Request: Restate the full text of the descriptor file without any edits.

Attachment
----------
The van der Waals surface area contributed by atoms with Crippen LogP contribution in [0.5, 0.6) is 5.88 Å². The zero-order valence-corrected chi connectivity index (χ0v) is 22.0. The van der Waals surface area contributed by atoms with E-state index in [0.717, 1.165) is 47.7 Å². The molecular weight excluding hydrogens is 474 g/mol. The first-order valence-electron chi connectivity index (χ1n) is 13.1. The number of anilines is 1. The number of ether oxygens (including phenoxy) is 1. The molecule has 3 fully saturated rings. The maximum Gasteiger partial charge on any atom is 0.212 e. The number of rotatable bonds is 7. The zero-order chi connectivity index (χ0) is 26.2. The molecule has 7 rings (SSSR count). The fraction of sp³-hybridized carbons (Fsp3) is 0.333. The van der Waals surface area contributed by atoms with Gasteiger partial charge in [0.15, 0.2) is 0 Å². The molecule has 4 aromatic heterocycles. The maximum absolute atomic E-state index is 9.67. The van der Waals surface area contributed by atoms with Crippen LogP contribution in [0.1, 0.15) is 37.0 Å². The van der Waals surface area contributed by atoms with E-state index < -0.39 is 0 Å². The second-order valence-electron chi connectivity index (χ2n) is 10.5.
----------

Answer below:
The van der Waals surface area contributed by atoms with Crippen LogP contribution in [0.5, 0.6) is 5.88 Å². The zero-order valence-corrected chi connectivity index (χ0v) is 22.0. The van der Waals surface area contributed by atoms with E-state index in [0.717, 1.165) is 47.7 Å². The molecular weight excluding hydrogens is 474 g/mol. The first-order valence-electron chi connectivity index (χ1n) is 13.1. The number of anilines is 1. The number of ether oxygens (including phenoxy) is 1. The molecule has 3 fully saturated rings. The maximum Gasteiger partial charge on any atom is 0.212 e. The number of rotatable bonds is 7. The zero-order chi connectivity index (χ0) is 26.2. The molecule has 7 rings (SSSR count). The fraction of sp³-hybridized carbons (Fsp3) is 0.333. The van der Waals surface area contributed by atoms with Gasteiger partial charge in [0.15, 0.2) is 0 Å². The molecule has 4 aromatic heterocycles. The maximum absolute atomic E-state index is 9.67. The van der Waals surface area contributed by atoms with Crippen LogP contribution in [0.1, 0.15) is 37.0 Å². The van der Waals surface area contributed by atoms with E-state index < -0.39 is 0 Å². The second-order valence-electron chi connectivity index (χ2n) is 10.5.